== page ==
The millenary Buddhist teachings have arrived in the Obrajes prison for women (La Paz, Bolivia). A group of volunteers from the Sakya RInchen Ling Center has started to regularly visit the facilities of this convent-turned-penitentiary in order to introduce the inmates to the practice of meditation. What follows are the words of LIliana Arias, the coordinator of the team and chronicler of an adventure in an environment as unknown as fertile for change.
Introduction to meditation
The penitentiary received us on 20 September 2017. Upon arrival, both the approved materials for the formation and each of us were examined. Then we got in.
We suddenly were in a sun-filled courtyard bathed by the sun, surrounded by women deprived of their freedom. Some of them talked in groups to pass time, while others sunbathed. Most of them were busy taking training courses in different fields, especially in craft work.
The number of applications had been huge. The participants were called in progressively, and we started the course with 11 inmates in the old police women’s dining hall. All of them were brave women looking for a change in their lives. Women who had tried everything out there and were not satisfied. Some, crushed by an overwhelming weight, were looking for a path that could lead them to a truly transformative experience.
We started the meditation. The benefits were explained first, as well as the positive effects it has on the body, speech and mind. During the instructions, those with the most active minds wanted to witness what was going on around them, while others were overpowered by lethargy. Others found it very hard to get comfortable in the ideal posture. And still, some of them managed to successfully follow the pace of the meditation. To conclude, we explained them that the key to meditation is daily practice: improvements and results are only experienced with a practice sustained over time.
Closer ties are created
The second introductory course, a week later, was taken by 17 inmates. We guided again meditation exercises, and although some of them were already familiar with process, we explained them once more for the newcomers. The participants showed a growing interest, and we experienced their warmth and kindness.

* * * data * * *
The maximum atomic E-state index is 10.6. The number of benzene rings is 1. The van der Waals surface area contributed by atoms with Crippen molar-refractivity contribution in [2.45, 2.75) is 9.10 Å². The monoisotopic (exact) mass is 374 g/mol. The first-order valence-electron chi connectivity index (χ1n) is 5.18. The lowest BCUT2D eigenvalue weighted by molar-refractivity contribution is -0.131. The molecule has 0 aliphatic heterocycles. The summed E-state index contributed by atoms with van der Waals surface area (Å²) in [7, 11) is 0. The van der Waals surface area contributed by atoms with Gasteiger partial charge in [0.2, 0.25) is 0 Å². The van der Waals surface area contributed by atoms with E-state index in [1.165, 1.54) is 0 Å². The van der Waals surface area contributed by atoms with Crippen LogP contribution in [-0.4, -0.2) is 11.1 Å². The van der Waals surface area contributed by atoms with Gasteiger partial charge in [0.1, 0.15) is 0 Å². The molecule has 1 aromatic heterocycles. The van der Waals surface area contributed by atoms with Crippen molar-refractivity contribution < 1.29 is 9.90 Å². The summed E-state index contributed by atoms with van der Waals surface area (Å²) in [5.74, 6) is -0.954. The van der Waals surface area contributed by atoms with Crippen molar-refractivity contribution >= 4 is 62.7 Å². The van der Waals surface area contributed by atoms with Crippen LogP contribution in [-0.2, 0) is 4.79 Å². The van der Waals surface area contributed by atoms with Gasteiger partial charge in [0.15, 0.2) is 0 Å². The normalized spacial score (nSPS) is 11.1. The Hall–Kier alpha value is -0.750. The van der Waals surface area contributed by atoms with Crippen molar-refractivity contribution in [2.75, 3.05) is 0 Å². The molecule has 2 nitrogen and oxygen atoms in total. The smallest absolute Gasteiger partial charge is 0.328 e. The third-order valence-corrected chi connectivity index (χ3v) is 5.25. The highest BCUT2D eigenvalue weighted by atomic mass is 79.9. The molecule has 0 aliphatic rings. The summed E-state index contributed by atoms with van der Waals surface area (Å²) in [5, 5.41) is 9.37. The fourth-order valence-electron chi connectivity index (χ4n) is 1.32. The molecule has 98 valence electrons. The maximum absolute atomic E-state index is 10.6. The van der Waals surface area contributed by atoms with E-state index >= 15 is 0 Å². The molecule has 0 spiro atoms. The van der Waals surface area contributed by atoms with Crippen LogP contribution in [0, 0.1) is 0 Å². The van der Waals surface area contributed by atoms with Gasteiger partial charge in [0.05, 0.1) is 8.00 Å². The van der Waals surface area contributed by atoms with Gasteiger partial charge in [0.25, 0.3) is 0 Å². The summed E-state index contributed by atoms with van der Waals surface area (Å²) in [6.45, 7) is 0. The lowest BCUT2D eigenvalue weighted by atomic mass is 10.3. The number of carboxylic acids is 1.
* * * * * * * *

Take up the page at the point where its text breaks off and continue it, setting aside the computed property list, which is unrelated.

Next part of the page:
Mrs. Sonia deserves a special mention. From the very first time we arrived at the prison, she welcomed us with a large and friendly smile. Mrs. Sonia is a senior inmate, and she’s in charge of the rest of her peers. Though at first we had been assigned the prison’s chapel for the course, last-minute changes caused us to be moved to the police women’s dining hall, located in an old ramshackle house. Due to her experience, collaboration and kindness, we were able to adapt and set up the new space with tables and chairs she smilingly facilitated us with.
The teachings about ‘The Sage’s Intent’ began on 4 October with 18 participants. All of them listened to Lama Rinchen’s teachings with both concentration and curiosity. Although many terms and explanations were completely new, we helped them presenting their meaning with everyday examples.At the end, the participants were happily looking forward to the second session.
The second session was held on 11 October, Women’s Day in Bolivia. This time we were offered the chapel to celebrate de course. Because eating was not allowed there, we had to use the old dining hall: we were to throw a small party in which we would offer tarts and drinks to the students at the end of the session.
The content of the session was very deep, yet the 24 students ended up feeling very motivated. They saw they were able of making a real change in their lives, and that any person with genuine interest and motivation can take advantage of these teachings.
Celebrating the blossoming
A small party was celebrated after the meditation honoring the day: they all received roses, tarts and drinks. The volunteers and I realised how much happiness brings the beauty of a flower, drawing brilliant smiles and radiants faces. At the end, all the inmates waved us goodbye, full of gratefulness and joy.
We met the sister in charge of the chapel when we were leaving. We then had the opportunity to explain to her the project, and she was very satisfied. To our surprise, she told us that meditation was also practiced in her tradition, and that she would be very happy if the inmates were to practice it too. From that point onwards, the chapel was at our disposal to host the course.
This experience is leaving many beautiful marks and traces. Little by little, it is making people feel closer to each other. Many are internalizing the knowledge, and the progress they are making can be perceived. We will be glad and happy to continue with this great and beneficial adventure.
May all being acquire new knowledge.
May they embark the ship of Liberation
May they all reach Enlightenment.
This job would not be possible without the dedication, enthusiasm and work of Rosselyn Tamayo, Jhory Montaño, Mónica Ríos and Liliana Arias, the volunteers implementing the Formation in Meditation in the Obrajes prison.
The Sakya Foundation has promulgated the development of this one-year online course in order to train meditation teachers. This formation is backed by a certificate awarded by the Sakya Foundation in Spain to those who complete 80% of the covered materials.
Cover picture © Santi Palacios